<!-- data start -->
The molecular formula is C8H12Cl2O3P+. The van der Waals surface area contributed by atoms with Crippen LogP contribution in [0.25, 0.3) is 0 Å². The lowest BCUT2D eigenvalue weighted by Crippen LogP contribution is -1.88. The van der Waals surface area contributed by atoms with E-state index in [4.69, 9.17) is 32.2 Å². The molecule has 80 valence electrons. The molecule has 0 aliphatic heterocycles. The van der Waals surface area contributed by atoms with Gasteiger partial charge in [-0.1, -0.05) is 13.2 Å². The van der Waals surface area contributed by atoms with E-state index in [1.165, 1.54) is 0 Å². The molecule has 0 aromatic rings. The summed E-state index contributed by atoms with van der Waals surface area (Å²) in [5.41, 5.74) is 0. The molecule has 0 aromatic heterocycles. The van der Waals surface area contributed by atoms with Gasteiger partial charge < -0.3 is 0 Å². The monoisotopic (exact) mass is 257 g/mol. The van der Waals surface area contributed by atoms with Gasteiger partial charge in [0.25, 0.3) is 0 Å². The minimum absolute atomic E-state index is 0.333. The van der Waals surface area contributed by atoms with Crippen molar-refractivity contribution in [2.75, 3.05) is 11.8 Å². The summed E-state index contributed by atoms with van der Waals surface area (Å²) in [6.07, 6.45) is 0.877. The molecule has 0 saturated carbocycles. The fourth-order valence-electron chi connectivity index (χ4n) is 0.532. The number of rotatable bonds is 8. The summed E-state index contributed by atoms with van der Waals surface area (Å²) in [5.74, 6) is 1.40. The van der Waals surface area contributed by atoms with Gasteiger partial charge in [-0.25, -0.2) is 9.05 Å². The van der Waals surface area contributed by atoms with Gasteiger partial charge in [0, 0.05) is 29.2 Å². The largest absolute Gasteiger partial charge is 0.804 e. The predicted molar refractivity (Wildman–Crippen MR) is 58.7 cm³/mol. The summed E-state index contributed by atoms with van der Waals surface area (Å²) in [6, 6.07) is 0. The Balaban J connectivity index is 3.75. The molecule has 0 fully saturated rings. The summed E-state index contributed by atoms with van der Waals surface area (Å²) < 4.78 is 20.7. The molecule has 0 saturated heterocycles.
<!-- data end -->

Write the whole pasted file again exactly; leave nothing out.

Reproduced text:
The molecular formula is C8H12Cl2O3P+. The van der Waals surface area contributed by atoms with Crippen LogP contribution in [0.25, 0.3) is 0 Å². The lowest BCUT2D eigenvalue weighted by Crippen LogP contribution is -1.88. The van der Waals surface area contributed by atoms with E-state index in [4.69, 9.17) is 32.2 Å². The molecule has 80 valence electrons. The molecule has 0 aliphatic heterocycles. The van der Waals surface area contributed by atoms with Gasteiger partial charge in [-0.1, -0.05) is 13.2 Å². The van der Waals surface area contributed by atoms with E-state index in [1.165, 1.54) is 0 Å². The molecule has 0 aromatic rings. The summed E-state index contributed by atoms with van der Waals surface area (Å²) in [5.41, 5.74) is 0. The molecule has 0 aromatic heterocycles. The van der Waals surface area contributed by atoms with Gasteiger partial charge < -0.3 is 0 Å². The monoisotopic (exact) mass is 257 g/mol. The van der Waals surface area contributed by atoms with Gasteiger partial charge in [0.25, 0.3) is 0 Å². The minimum absolute atomic E-state index is 0.333. The van der Waals surface area contributed by atoms with Crippen molar-refractivity contribution in [2.75, 3.05) is 11.8 Å². The summed E-state index contributed by atoms with van der Waals surface area (Å²) in [6.07, 6.45) is 0.877. The molecule has 0 saturated carbocycles. The fourth-order valence-electron chi connectivity index (χ4n) is 0.532. The number of rotatable bonds is 8. The summed E-state index contributed by atoms with van der Waals surface area (Å²) in [5.74, 6) is 1.40. The van der Waals surface area contributed by atoms with Gasteiger partial charge in [-0.25, -0.2) is 9.05 Å². The van der Waals surface area contributed by atoms with Gasteiger partial charge in [0, 0.05) is 29.2 Å². The largest absolute Gasteiger partial charge is 0.804 e. The predicted molar refractivity (Wildman–Crippen MR) is 58.7 cm³/mol. The summed E-state index contributed by atoms with van der Waals surface area (Å²) in [6, 6.07) is 0. The Balaban J connectivity index is 3.75. The molecule has 0 fully saturated rings. The summed E-state index contributed by atoms with van der Waals surface area (Å²) < 4.78 is 20.7. The molecule has 0 saturated heterocycles.